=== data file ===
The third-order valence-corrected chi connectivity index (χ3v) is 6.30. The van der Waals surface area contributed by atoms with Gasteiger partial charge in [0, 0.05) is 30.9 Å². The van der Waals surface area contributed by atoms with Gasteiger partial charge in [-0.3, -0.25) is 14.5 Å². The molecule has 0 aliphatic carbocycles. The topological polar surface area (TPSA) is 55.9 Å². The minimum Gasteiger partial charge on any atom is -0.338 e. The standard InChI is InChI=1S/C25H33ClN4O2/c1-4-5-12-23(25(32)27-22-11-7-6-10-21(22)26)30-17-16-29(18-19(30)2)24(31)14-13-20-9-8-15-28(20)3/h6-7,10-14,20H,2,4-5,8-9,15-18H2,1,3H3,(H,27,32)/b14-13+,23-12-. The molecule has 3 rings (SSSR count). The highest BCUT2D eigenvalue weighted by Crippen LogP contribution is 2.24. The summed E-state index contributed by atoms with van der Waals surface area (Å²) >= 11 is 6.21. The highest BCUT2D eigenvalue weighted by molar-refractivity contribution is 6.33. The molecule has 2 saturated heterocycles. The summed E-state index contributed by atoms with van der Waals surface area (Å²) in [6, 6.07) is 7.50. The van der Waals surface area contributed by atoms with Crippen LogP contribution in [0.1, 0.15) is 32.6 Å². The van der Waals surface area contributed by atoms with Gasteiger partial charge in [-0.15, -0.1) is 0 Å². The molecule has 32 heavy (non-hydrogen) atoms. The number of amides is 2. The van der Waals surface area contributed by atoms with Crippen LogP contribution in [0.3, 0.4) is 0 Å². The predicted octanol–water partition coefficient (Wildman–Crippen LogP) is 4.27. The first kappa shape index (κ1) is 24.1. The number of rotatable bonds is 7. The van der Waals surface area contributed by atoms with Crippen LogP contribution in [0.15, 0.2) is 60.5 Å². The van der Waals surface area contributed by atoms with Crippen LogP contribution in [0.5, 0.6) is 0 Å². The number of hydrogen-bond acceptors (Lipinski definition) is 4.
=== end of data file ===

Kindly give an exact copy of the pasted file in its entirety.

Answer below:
The third-order valence-corrected chi connectivity index (χ3v) is 6.30. The van der Waals surface area contributed by atoms with Gasteiger partial charge in [0, 0.05) is 30.9 Å². The van der Waals surface area contributed by atoms with Gasteiger partial charge in [-0.3, -0.25) is 14.5 Å². The molecule has 0 aliphatic carbocycles. The topological polar surface area (TPSA) is 55.9 Å². The minimum Gasteiger partial charge on any atom is -0.338 e. The standard InChI is InChI=1S/C25H33ClN4O2/c1-4-5-12-23(25(32)27-22-11-7-6-10-21(22)26)30-17-16-29(18-19(30)2)24(31)14-13-20-9-8-15-28(20)3/h6-7,10-14,20H,2,4-5,8-9,15-18H2,1,3H3,(H,27,32)/b14-13+,23-12-. The molecule has 3 rings (SSSR count). The highest BCUT2D eigenvalue weighted by Crippen LogP contribution is 2.24. The summed E-state index contributed by atoms with van der Waals surface area (Å²) >= 11 is 6.21. The highest BCUT2D eigenvalue weighted by molar-refractivity contribution is 6.33. The molecule has 2 saturated heterocycles. The summed E-state index contributed by atoms with van der Waals surface area (Å²) in [6, 6.07) is 7.50. The van der Waals surface area contributed by atoms with Crippen LogP contribution in [0.1, 0.15) is 32.6 Å². The van der Waals surface area contributed by atoms with Gasteiger partial charge in [-0.15, -0.1) is 0 Å². The molecule has 32 heavy (non-hydrogen) atoms. The number of amides is 2. The van der Waals surface area contributed by atoms with Crippen LogP contribution in [0.3, 0.4) is 0 Å². The predicted octanol–water partition coefficient (Wildman–Crippen LogP) is 4.27. The first kappa shape index (κ1) is 24.1. The number of rotatable bonds is 7. The van der Waals surface area contributed by atoms with Crippen LogP contribution in [0.15, 0.2) is 60.5 Å². The van der Waals surface area contributed by atoms with Crippen LogP contribution in [0.5, 0.6) is 0 Å². The number of hydrogen-bond acceptors (Lipinski definition) is 4.